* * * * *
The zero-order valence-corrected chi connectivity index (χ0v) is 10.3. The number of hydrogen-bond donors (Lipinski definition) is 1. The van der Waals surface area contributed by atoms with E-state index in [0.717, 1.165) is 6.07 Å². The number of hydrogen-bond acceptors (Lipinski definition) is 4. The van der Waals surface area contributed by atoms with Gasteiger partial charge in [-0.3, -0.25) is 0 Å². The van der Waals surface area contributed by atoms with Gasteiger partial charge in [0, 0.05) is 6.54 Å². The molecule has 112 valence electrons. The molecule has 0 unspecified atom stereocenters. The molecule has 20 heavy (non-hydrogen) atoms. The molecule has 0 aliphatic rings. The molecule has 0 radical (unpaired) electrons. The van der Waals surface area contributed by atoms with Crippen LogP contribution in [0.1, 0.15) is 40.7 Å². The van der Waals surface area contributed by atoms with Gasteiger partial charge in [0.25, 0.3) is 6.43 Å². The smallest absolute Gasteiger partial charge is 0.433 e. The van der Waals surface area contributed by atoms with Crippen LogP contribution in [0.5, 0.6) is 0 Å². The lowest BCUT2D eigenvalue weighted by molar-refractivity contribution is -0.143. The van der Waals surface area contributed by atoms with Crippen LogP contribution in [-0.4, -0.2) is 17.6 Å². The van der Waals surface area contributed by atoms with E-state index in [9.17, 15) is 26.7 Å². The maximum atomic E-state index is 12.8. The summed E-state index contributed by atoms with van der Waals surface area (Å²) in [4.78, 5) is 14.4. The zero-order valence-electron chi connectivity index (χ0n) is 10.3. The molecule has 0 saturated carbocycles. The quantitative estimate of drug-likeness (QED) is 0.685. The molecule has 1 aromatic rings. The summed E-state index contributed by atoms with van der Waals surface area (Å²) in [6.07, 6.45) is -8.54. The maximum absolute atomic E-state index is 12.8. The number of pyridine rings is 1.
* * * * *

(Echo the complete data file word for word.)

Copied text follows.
The zero-order valence-corrected chi connectivity index (χ0v) is 10.3. The number of hydrogen-bond donors (Lipinski definition) is 1. The van der Waals surface area contributed by atoms with E-state index in [0.717, 1.165) is 6.07 Å². The number of hydrogen-bond acceptors (Lipinski definition) is 4. The van der Waals surface area contributed by atoms with Gasteiger partial charge in [-0.3, -0.25) is 0 Å². The van der Waals surface area contributed by atoms with Gasteiger partial charge in [0, 0.05) is 6.54 Å². The molecule has 112 valence electrons. The molecule has 0 unspecified atom stereocenters. The molecule has 20 heavy (non-hydrogen) atoms. The molecule has 0 aliphatic rings. The molecule has 0 radical (unpaired) electrons. The van der Waals surface area contributed by atoms with Crippen LogP contribution in [0.1, 0.15) is 40.7 Å². The van der Waals surface area contributed by atoms with Gasteiger partial charge in [0.25, 0.3) is 6.43 Å². The smallest absolute Gasteiger partial charge is 0.433 e. The van der Waals surface area contributed by atoms with Crippen LogP contribution in [0.5, 0.6) is 0 Å². The lowest BCUT2D eigenvalue weighted by molar-refractivity contribution is -0.143. The van der Waals surface area contributed by atoms with Crippen LogP contribution in [-0.4, -0.2) is 17.6 Å². The van der Waals surface area contributed by atoms with E-state index in [9.17, 15) is 26.7 Å². The maximum atomic E-state index is 12.8. The summed E-state index contributed by atoms with van der Waals surface area (Å²) in [4.78, 5) is 14.4. The zero-order valence-electron chi connectivity index (χ0n) is 10.3. The molecule has 0 saturated carbocycles. The quantitative estimate of drug-likeness (QED) is 0.685. The molecule has 1 aromatic rings. The summed E-state index contributed by atoms with van der Waals surface area (Å²) in [6.07, 6.45) is -8.54. The maximum absolute atomic E-state index is 12.8. The number of pyridine rings is 1.